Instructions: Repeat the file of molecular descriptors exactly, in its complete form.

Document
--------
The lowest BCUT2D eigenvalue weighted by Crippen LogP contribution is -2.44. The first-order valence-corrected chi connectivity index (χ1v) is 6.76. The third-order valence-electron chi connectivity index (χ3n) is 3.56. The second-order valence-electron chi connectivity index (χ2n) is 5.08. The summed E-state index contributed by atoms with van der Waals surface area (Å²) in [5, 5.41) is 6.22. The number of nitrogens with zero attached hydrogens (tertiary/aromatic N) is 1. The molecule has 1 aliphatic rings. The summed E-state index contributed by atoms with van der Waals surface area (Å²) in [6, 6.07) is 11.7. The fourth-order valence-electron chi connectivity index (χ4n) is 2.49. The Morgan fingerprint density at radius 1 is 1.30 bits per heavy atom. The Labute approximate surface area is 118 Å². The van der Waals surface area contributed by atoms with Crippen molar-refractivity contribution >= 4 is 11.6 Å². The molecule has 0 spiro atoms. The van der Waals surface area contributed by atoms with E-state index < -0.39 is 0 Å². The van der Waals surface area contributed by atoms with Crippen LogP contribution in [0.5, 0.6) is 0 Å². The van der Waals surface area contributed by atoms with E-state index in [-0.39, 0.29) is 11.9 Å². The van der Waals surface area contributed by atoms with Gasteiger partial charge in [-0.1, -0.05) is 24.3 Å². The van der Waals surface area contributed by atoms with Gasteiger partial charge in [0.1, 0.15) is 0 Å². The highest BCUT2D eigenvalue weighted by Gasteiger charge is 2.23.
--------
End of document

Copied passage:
The lowest BCUT2D eigenvalue weighted by Crippen LogP contribution is -2.44. The first-order valence-corrected chi connectivity index (χ1v) is 6.76. The third-order valence-electron chi connectivity index (χ3n) is 3.56. The second-order valence-electron chi connectivity index (χ2n) is 5.08. The summed E-state index contributed by atoms with van der Waals surface area (Å²) in [5, 5.41) is 6.22. The number of nitrogens with zero attached hydrogens (tertiary/aromatic N) is 1. The molecule has 1 aliphatic rings. The summed E-state index contributed by atoms with van der Waals surface area (Å²) in [6, 6.07) is 11.7. The fourth-order valence-electron chi connectivity index (χ4n) is 2.49. The Morgan fingerprint density at radius 1 is 1.30 bits per heavy atom. The Labute approximate surface area is 118 Å². The van der Waals surface area contributed by atoms with Crippen molar-refractivity contribution >= 4 is 11.6 Å². The molecule has 0 spiro atoms. The van der Waals surface area contributed by atoms with E-state index < -0.39 is 0 Å². The van der Waals surface area contributed by atoms with Crippen LogP contribution in [0.5, 0.6) is 0 Å². The van der Waals surface area contributed by atoms with E-state index in [-0.39, 0.29) is 11.9 Å². The van der Waals surface area contributed by atoms with Gasteiger partial charge in [-0.1, -0.05) is 24.3 Å². The van der Waals surface area contributed by atoms with Gasteiger partial charge in [0.1, 0.15) is 0 Å². The highest BCUT2D eigenvalue weighted by Gasteiger charge is 2.23.